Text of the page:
So I imagine Patrick will say he will only debate if Cahill is included. He doesn’t want to face Baker one-on-one, with Baker saying, “If you’re happy with the status quo, vote for Deval, but if you want change, vote for me.” So I think we’ll see three-candidate debates. And maybe Baker will insist that Stein, who cuts into Deval’s liberal base, also be included in debates. That would be chivalrous. Chivalry might be one of those social issues where he’ll be to the right of Obama.
Dan Payne (D): The RGA TV spots against Cahill ran two months ago. It might seem like just yesterday to Cahill but very few people remember the specifics, except the ads did damage his claim as a fiscal conservative.
(By the way, he’s wrong that the first ad of the race was attacking him. Actually, the first ad was his own. It ran during the Super Bowl and was so ordinary, apparently even Cahill forgot about it.)
He’s on TV because he can’t afford to keep sliding in published polls. He’s at 9 percent and falling. In baseball, if your batting average goes below .200, you're said to be below the Mendoza Line. Cahill is falling below the Christy Mihos Line — less than 10 percent of the vote, which is what Mihos got four years ago running as an independent.
When you fall way off the pace, money dries up. You lose endorsements. People stay away from events in droves. The press is less likely to cover you. Then, your poll numbers fall. That’s where Cahill is right now.
Strategically, Cahill's ad is off — he’s obsessed with being an independent. But he’s not explaining what his independent-ness is worth to the voter. It’s a case of "telling me about your grass seed rather than my lawn."
In baseball, if your batting average goes below .200, you’re said to be below the Mendoza Line. Cahill is falling below the Christy Mihos Line — less than 10 percent of the vote.Dan Payne (D)
He’s been treasurer for seven years and before that a Quincy city councilor and county treasurer — he’s been in government continuously since 1987. It’s hard to run as an anti-government independent when you’ve been a politician for almost 3/4 of your adult life.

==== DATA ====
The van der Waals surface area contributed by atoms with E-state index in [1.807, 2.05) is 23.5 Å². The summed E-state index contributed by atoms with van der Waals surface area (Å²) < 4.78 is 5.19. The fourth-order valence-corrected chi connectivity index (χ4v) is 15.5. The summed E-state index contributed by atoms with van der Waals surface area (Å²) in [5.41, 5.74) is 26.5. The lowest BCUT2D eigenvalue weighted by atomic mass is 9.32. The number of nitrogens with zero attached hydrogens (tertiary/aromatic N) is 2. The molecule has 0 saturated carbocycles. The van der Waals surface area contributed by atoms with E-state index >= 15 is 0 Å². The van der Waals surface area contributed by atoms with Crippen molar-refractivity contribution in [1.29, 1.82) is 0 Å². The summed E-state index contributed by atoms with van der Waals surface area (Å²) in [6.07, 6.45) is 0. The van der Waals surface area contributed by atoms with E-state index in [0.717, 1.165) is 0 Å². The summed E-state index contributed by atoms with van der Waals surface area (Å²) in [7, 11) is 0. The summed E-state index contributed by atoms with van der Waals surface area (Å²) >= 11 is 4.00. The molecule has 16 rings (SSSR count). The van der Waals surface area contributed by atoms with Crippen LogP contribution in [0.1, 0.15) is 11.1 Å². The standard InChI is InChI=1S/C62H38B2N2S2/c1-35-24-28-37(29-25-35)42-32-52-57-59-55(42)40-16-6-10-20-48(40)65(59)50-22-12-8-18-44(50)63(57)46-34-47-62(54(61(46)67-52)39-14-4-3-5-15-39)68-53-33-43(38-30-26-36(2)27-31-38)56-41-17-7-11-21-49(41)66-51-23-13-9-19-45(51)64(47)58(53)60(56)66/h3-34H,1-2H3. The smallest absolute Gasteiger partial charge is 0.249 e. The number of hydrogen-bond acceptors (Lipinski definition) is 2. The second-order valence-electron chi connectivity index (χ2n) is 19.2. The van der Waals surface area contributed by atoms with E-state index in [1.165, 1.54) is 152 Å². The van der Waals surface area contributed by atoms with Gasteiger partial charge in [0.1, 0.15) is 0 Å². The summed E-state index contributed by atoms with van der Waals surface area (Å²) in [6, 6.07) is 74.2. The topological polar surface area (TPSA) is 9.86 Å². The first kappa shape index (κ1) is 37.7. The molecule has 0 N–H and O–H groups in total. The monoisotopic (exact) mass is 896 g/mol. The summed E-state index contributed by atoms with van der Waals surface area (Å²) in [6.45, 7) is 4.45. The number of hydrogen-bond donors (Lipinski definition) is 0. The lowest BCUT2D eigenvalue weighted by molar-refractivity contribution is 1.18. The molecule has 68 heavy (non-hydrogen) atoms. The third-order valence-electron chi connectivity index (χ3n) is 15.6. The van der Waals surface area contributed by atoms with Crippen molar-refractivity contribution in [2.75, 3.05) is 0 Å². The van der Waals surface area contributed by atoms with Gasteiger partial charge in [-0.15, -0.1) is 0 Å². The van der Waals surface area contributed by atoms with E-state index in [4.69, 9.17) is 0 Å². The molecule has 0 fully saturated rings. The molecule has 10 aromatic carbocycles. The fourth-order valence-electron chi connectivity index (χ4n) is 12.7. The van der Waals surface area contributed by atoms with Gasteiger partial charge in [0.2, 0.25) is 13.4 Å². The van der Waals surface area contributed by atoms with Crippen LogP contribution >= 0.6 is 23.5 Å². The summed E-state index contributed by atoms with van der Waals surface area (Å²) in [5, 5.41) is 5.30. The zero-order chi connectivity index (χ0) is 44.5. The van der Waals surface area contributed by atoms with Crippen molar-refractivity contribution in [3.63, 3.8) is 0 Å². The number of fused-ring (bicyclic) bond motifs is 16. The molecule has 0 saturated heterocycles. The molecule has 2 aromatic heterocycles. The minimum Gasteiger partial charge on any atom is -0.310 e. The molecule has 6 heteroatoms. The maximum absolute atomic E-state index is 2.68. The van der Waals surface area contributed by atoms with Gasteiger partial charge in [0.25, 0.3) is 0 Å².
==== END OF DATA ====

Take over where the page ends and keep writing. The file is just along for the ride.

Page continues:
In his TV spot, he’s doing a bad imitation of Brown — his delivery makes him look whiny and defensive. And, why should we believe him? He offers no proof — candidates use newspaper headlines or excerpts from a report to corroborate a claim. But he gave us no corroboration.
His timing is exquisitely bad. He started advertising the week before the Fourth of July, when TV viewership is way down. He’s going to have to spend millions to get back into the race. And he only has $3 million. One week of TV in Boston alone costs about $300,000, so he’s got enough for 10 weeks — trouble is, there were 18 weeks left in the campaign when he started.
Meanwhile, Baker has closed the gap and is now only six or seven points behind Patrick. We have a long way to go, so a lot can and will change. Patrick wants it to be a three-way race because it divides up the non-Patrick vote. Baker wants a two-way so he can be the only electable alternative to Patrick. And Cahill wants a one-man race, with just him in it. That's the only way he can win.
He needs to do something daring. I think he should declare himself a Tea Party candidate. He’s their kind of candidate — against all government, for something they vaguely call freedom — which seems to mean having the freedom to have a civilized society but paying nothing to support it.
The Boston Globe poll showed only 25 percent of Massachusetts voters said they support the Tea Party movement. That’s not a majority but it's a lot more than the 9 percent Cahill has right now.
Cahill will get into all the debates. He’s the sitting treasurer and he’s still got a decent-sized political bank account. But cash on hand is going to become a big problem for Cahill. His recent report showed he raised just over $63,000 for June and spent more than nine times that, or $576,332. Cahill’s not worried about not being in debates. He’s worried about going broke.
He's said in at least two TV interviews that he's in the race to the end. After the Brown miracle, he may hang around and hope lightning strikes and doesn't kill him.
This program aired on July 7, 2010.